In vitro data
The protein royalisin found in royal jelly has potent in vitro antibacterial activity against gram-positive bacteria but is inactive against gram-negative bacteria. Hydroxydecanoic acid has in vitro bacteriostatic activity against S. aureus and Escherichia coli, which may modestly enhance host defenses in honeybees. Additive or synergistic effects have been demonstrated in vitro with starch and honey.(Boukraa 2009, Supabphol 1995)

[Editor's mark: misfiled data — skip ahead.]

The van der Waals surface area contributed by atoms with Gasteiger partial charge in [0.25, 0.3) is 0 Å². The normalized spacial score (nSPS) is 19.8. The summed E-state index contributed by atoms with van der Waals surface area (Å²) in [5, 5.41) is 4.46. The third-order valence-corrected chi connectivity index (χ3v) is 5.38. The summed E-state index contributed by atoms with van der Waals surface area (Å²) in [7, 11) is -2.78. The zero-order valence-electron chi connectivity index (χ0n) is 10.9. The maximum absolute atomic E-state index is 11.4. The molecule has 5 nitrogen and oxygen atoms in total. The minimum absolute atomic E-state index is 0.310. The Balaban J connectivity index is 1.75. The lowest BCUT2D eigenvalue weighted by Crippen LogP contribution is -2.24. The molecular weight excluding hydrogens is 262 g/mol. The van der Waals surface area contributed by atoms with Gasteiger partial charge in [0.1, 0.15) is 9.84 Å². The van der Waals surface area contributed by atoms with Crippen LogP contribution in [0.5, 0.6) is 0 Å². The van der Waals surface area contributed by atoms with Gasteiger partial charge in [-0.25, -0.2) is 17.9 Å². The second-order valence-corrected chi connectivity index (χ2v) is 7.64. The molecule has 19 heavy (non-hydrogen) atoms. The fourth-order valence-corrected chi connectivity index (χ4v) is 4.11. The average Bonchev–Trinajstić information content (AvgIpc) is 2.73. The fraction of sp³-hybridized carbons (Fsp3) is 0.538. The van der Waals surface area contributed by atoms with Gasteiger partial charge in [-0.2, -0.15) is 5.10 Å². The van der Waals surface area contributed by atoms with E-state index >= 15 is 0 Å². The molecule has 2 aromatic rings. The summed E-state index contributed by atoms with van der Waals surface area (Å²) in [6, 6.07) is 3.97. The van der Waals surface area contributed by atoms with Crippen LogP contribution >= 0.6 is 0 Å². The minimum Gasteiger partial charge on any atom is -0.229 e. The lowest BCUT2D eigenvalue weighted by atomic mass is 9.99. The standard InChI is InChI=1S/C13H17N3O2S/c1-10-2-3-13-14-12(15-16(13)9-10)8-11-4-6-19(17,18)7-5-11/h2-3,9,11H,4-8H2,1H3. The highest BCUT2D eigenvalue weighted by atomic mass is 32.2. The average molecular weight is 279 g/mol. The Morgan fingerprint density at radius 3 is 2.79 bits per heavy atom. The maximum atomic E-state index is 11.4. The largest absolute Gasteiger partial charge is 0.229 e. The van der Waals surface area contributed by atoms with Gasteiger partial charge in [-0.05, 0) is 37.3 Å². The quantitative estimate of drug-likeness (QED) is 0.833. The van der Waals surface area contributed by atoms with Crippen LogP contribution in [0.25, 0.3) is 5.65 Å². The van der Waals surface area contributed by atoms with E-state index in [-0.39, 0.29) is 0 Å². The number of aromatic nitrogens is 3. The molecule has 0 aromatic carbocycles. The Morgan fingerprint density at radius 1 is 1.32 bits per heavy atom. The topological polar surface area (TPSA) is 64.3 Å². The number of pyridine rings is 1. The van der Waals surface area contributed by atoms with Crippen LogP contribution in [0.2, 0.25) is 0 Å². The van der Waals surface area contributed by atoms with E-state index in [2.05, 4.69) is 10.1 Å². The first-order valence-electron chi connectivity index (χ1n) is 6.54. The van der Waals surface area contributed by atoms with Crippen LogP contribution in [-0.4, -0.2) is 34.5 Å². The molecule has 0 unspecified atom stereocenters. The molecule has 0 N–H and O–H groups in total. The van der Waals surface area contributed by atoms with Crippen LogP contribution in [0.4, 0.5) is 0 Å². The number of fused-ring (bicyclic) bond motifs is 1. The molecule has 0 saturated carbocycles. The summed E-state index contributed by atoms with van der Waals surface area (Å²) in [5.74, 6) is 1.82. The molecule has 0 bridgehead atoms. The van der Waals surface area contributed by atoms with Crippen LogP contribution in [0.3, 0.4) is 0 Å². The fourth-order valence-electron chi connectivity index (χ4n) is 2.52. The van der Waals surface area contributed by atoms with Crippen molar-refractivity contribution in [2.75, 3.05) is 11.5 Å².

In a systematic review of randomized controlled trials and in vitro controlled trials assessing periodontal pathogens, an overall antimicrobial effect of pure or diluted honey was evident, particularly in the in vitro studies. Heterogeneity was high and susceptibility appeared to vary between clinical and reference microbial strains.(Hbibi 2020) Honey has also been effective for inhibiting growth of Helicobacter pylori.(al Somal 1994, Ali 1991) When honeys from the United States and New Zealand were compared against glucose-fructose solutions, the growth inhibition of H. pylori was shown to be related to the osmotic effects of the carbohydrates in the solutions instead of elements (ie, hydrogen peroxides) present in honey.(Osato 1999)